27 April 2021

Guest blogger: Callum McCourt

Last year Above & Beyond supported a three-year wellbeing programme available to every member of staff at UHBW.

As part of the programme, more than 250 Wellbeing Advocates have been recruited across all areas of the Trust. 

Here Callum McCourt, Business Analyst for Trust Services, answers our questions about the role.

I work as a Business Analyst for the development team in IM&T. Originally from Jersey I moved to Swansea for university and then lived in Cardiff for a few years before finally moving to Bristol. 

Regarding my role at UHBW, my main duties are to support the Trust's bespoke system requests from the initial feasibility review, through definition of requirements, to delivery and review at the end of the project. To do this I am required to meet with staff to map out processes, capture requirements, put together project documentation, and ensure that all testing, handover, and support is in place for when we go-live. In its simplest form I am the "translator" between the technical teams who create the systems and the non-technical users who request/use them, then the dogs body who tries do everything else bar the actual development work throughout the whole project lifecycle.

Why did you sign up for the Wellbeing Advocate role?

I signed up to be a Wellbeing Advocate as I have always felt passionately about both mental and physical wellbeing. I have seen first-hand what both good and bad wellbeing can lead to and am very pleased that our Trust takes this issue seriously. I think this is even more important in the NHS as our staff will sometimes (or most of the time) put the needs of their patients above their own; this then puts even more value into a service which looks after them in turn. Finally it is also nice to network with colleagues that feel similarly about the value of good workplace wellbeing and it's great to hear all the great ideas that come out of those meetings.

Why do you think staff wellbeing is important?

I think that people sometimes forget just how much time we spend in our work environment and how much this can impact our life in general (good and bad). Due to this I think that it is imperative that we have an enjoyable and satisfying workplace which we want to come into. I also think that both mental and physical wellbeing is the foundation required for a healthy life, but is very easy to take for granted and slip into bad habits with - which I am sure we have all done over lockdown, I know I have!

What do you get back from being a Wellbeing Advocate?

I find that most staff in the NHS have a certain world view which is centred around understanding and caring for each other. Whilst this is easy for clinical staff to achieve it is sometimes harder to get the same level of satisfaction in a non-clinical setting. I find that fulfilling this role allows me to care for the staff as much as they care for their patients, and I find it very satisfying that colleges know that they can come to me with their questions/concerns around both mental and physical wellbeing--similar to my other role as a Freedom to Speak-up advocate.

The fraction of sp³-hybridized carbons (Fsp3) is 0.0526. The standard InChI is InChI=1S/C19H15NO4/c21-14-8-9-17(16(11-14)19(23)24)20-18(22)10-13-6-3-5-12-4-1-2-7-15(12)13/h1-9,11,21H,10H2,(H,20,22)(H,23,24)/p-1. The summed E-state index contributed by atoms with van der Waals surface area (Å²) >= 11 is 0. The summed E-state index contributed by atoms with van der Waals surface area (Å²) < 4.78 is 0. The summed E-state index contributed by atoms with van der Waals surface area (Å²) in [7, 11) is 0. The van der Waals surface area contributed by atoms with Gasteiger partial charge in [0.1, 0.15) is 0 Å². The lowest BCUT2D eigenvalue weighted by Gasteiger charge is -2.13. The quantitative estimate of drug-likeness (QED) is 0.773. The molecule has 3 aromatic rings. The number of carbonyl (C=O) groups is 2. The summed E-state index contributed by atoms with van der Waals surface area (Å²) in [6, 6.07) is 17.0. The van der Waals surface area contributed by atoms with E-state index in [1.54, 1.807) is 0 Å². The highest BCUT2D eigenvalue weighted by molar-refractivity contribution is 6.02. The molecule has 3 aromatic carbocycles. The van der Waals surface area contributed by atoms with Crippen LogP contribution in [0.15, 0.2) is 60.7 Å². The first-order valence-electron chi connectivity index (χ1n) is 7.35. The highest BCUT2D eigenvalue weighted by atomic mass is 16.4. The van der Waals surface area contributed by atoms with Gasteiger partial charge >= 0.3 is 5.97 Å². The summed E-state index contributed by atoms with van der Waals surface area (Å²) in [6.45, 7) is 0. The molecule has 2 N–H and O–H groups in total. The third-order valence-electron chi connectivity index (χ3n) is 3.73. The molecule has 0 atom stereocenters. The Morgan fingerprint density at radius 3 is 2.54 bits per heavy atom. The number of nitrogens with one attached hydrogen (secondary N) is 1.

Have you had any positive feedback from other staff members on the role? What has the reaction been?

I think the very fact that staff members now come to me with questions regarding their wellbeing is enough for me. I always think that people vote with their time (so to speak) and the fact that staff are willing to come to me with these problems evidences the value in this role--however strange these requests may be!

What difference will the wellbeing programme, supported by Above & Beyond, make?

Hopefully this will add some stability to some of the more value adding projects that may benefit from having longer term funding. This will allow consistency with how these offers are run and ensures staff that their wellbeing is being considered and invested in. It will also allow projects that were historically deemed unfeasible due to cost to be reconsidered with the range of offers to staff increasing as a result.

Why do you think this programme of support is especially important now?

I do not think the value can be underestimated at this time, specifically for clinical staff. During this pandemic the UK has asked a gargantuan amount from their staff who have selflessly delivered time and again. However, just like the tide against the rocks, these staff are still human and the stress of this year most be taking its toll on them. With the high level or mortality (compared to previous years), the toll of wearing PPE, the unique situations that need managing (such as how a loved one would say goodbye etc.) and the countless other stresses, the Trusts staff need supporting now more than ever. After asking so much how could we not give back something in return. 

I would like to add that some staff find wellbeing a lot easier to deal with than others. Some find it easy to talk about their issues, to try new things, and to support each other but this is not everyone. I do worry for the more introverted of our staff who may be dealing with some tough issues at home or at work and are not receiving the support that they need. If anyone who is reading this knows of anyone like this then please remind them of what great offers are available to them (and to all staff), as just letting them have visibility of what is on offer to them could make a big difference.

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